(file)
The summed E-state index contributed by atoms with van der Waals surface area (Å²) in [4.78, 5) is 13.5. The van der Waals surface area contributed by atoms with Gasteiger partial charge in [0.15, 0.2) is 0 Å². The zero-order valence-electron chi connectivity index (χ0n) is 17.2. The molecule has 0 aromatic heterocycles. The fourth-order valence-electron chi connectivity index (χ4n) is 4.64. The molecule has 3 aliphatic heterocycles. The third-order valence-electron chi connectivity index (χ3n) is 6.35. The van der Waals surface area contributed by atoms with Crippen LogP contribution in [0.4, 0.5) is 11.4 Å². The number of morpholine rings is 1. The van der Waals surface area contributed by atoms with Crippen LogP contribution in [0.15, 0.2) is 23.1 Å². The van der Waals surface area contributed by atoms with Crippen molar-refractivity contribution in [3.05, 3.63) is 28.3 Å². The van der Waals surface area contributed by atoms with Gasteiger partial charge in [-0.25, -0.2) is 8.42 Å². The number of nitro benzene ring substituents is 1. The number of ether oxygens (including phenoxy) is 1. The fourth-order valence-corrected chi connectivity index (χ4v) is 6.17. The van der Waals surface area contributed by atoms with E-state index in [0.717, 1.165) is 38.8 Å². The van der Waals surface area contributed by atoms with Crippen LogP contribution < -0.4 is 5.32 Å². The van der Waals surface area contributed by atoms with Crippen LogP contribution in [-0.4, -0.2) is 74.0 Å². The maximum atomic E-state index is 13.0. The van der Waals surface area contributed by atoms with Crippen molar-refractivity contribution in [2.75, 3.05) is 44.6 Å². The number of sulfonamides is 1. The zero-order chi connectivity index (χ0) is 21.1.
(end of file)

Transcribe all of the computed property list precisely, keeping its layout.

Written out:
The summed E-state index contributed by atoms with van der Waals surface area (Å²) in [4.78, 5) is 13.5. The van der Waals surface area contributed by atoms with Gasteiger partial charge in [0.15, 0.2) is 0 Å². The zero-order valence-electron chi connectivity index (χ0n) is 17.2. The molecule has 0 aromatic heterocycles. The fourth-order valence-electron chi connectivity index (χ4n) is 4.64. The molecule has 3 aliphatic heterocycles. The third-order valence-electron chi connectivity index (χ3n) is 6.35. The van der Waals surface area contributed by atoms with Crippen LogP contribution in [0.4, 0.5) is 11.4 Å². The number of morpholine rings is 1. The van der Waals surface area contributed by atoms with Crippen LogP contribution in [0.15, 0.2) is 23.1 Å². The van der Waals surface area contributed by atoms with Crippen molar-refractivity contribution in [3.05, 3.63) is 28.3 Å². The van der Waals surface area contributed by atoms with Gasteiger partial charge in [-0.25, -0.2) is 8.42 Å². The number of nitro benzene ring substituents is 1. The number of ether oxygens (including phenoxy) is 1. The fourth-order valence-corrected chi connectivity index (χ4v) is 6.17. The van der Waals surface area contributed by atoms with E-state index in [0.717, 1.165) is 38.8 Å². The van der Waals surface area contributed by atoms with Crippen LogP contribution < -0.4 is 5.32 Å². The van der Waals surface area contributed by atoms with Crippen LogP contribution in [-0.4, -0.2) is 74.0 Å². The maximum atomic E-state index is 13.0. The van der Waals surface area contributed by atoms with Crippen molar-refractivity contribution in [2.75, 3.05) is 44.6 Å². The number of sulfonamides is 1. The zero-order chi connectivity index (χ0) is 21.1.